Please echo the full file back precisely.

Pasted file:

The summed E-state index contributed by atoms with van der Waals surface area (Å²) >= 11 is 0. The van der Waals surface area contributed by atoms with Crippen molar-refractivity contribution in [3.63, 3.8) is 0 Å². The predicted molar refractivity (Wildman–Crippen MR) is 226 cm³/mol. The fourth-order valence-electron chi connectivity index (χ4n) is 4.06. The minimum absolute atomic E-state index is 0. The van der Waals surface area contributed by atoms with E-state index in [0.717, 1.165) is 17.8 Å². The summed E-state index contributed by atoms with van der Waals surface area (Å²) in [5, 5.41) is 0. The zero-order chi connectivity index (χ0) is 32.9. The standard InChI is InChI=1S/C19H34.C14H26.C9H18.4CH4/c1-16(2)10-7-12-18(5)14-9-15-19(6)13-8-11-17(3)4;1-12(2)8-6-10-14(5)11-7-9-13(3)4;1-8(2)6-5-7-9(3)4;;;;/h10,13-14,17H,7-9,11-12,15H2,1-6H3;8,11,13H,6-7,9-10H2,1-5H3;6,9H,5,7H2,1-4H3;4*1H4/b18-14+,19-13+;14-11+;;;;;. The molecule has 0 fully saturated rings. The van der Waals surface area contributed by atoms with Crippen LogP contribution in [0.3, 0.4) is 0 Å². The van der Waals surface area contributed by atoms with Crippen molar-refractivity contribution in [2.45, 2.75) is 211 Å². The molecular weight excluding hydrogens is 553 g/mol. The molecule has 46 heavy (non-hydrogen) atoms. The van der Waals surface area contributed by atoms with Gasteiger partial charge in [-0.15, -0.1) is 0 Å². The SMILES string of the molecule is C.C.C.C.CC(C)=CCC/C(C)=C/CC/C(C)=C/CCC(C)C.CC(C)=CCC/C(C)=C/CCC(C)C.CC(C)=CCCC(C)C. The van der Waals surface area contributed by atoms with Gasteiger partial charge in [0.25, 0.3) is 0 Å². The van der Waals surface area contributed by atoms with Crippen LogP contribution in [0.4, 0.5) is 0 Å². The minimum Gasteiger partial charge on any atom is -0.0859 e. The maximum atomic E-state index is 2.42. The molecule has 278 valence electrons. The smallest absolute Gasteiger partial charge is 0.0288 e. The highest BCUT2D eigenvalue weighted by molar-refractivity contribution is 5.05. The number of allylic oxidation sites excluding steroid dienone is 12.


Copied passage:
The summed E-state index contributed by atoms with van der Waals surface area (Å²) >= 11 is 0. The van der Waals surface area contributed by atoms with Crippen molar-refractivity contribution in [3.63, 3.8) is 0 Å². The predicted molar refractivity (Wildman–Crippen MR) is 226 cm³/mol. The fourth-order valence-electron chi connectivity index (χ4n) is 4.06. The minimum absolute atomic E-state index is 0. The van der Waals surface area contributed by atoms with E-state index in [0.717, 1.165) is 17.8 Å². The summed E-state index contributed by atoms with van der Waals surface area (Å²) in [5, 5.41) is 0. The zero-order chi connectivity index (χ0) is 32.9. The standard InChI is InChI=1S/C19H34.C14H26.C9H18.4CH4/c1-16(2)10-7-12-18(5)14-9-15-19(6)13-8-11-17(3)4;1-12(2)8-6-10-14(5)11-7-9-13(3)4;1-8(2)6-5-7-9(3)4;;;;/h10,13-14,17H,7-9,11-12,15H2,1-6H3;8,11,13H,6-7,9-10H2,1-5H3;6,9H,5,7H2,1-4H3;4*1H4/b18-14+,19-13+;14-11+;;;;;. The molecule has 0 fully saturated rings. The van der Waals surface area contributed by atoms with Crippen LogP contribution in [0.3, 0.4) is 0 Å². The van der Waals surface area contributed by atoms with Crippen molar-refractivity contribution in [2.45, 2.75) is 211 Å². The molecular weight excluding hydrogens is 553 g/mol. The molecule has 46 heavy (non-hydrogen) atoms. The van der Waals surface area contributed by atoms with Gasteiger partial charge in [-0.15, -0.1) is 0 Å². The SMILES string of the molecule is C.C.C.C.CC(C)=CCC/C(C)=C/CC/C(C)=C/CCC(C)C.CC(C)=CCC/C(C)=C/CCC(C)C.CC(C)=CCCC(C)C. The van der Waals surface area contributed by atoms with Gasteiger partial charge in [0.25, 0.3) is 0 Å². The van der Waals surface area contributed by atoms with Crippen LogP contribution in [0.4, 0.5) is 0 Å². The minimum Gasteiger partial charge on any atom is -0.0859 e. The maximum atomic E-state index is 2.42. The molecule has 278 valence electrons. The smallest absolute Gasteiger partial charge is 0.0288 e. The highest BCUT2D eigenvalue weighted by molar-refractivity contribution is 5.05. The number of allylic oxidation sites excluding steroid dienone is 12.